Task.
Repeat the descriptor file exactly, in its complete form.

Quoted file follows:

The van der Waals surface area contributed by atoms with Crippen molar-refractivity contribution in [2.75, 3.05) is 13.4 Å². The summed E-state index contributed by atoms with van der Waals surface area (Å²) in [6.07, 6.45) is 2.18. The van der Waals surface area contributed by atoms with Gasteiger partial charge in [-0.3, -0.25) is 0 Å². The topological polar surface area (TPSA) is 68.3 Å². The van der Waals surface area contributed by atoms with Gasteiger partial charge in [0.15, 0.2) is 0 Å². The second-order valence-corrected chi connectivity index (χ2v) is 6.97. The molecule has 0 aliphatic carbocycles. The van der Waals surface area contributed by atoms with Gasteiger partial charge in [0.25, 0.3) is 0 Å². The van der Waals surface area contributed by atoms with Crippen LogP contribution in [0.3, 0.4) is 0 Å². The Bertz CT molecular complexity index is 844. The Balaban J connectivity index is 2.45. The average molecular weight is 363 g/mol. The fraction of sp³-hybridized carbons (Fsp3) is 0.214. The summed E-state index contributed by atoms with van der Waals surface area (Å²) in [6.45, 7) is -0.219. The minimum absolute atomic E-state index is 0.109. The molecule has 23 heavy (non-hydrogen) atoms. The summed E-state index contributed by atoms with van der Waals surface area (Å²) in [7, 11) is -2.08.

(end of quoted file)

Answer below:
The van der Waals surface area contributed by atoms with Crippen molar-refractivity contribution in [2.75, 3.05) is 13.4 Å². The summed E-state index contributed by atoms with van der Waals surface area (Å²) in [6.07, 6.45) is 2.18. The van der Waals surface area contributed by atoms with Gasteiger partial charge in [-0.3, -0.25) is 0 Å². The topological polar surface area (TPSA) is 68.3 Å². The van der Waals surface area contributed by atoms with Gasteiger partial charge in [0.15, 0.2) is 0 Å². The second-order valence-corrected chi connectivity index (χ2v) is 6.97. The molecule has 0 aliphatic carbocycles. The van der Waals surface area contributed by atoms with Gasteiger partial charge in [0.25, 0.3) is 0 Å². The van der Waals surface area contributed by atoms with Crippen LogP contribution in [0.3, 0.4) is 0 Å². The Bertz CT molecular complexity index is 844. The Balaban J connectivity index is 2.45. The average molecular weight is 363 g/mol. The fraction of sp³-hybridized carbons (Fsp3) is 0.214. The summed E-state index contributed by atoms with van der Waals surface area (Å²) in [6.45, 7) is -0.219. The minimum absolute atomic E-state index is 0.109. The molecule has 23 heavy (non-hydrogen) atoms. The summed E-state index contributed by atoms with van der Waals surface area (Å²) in [7, 11) is -2.08.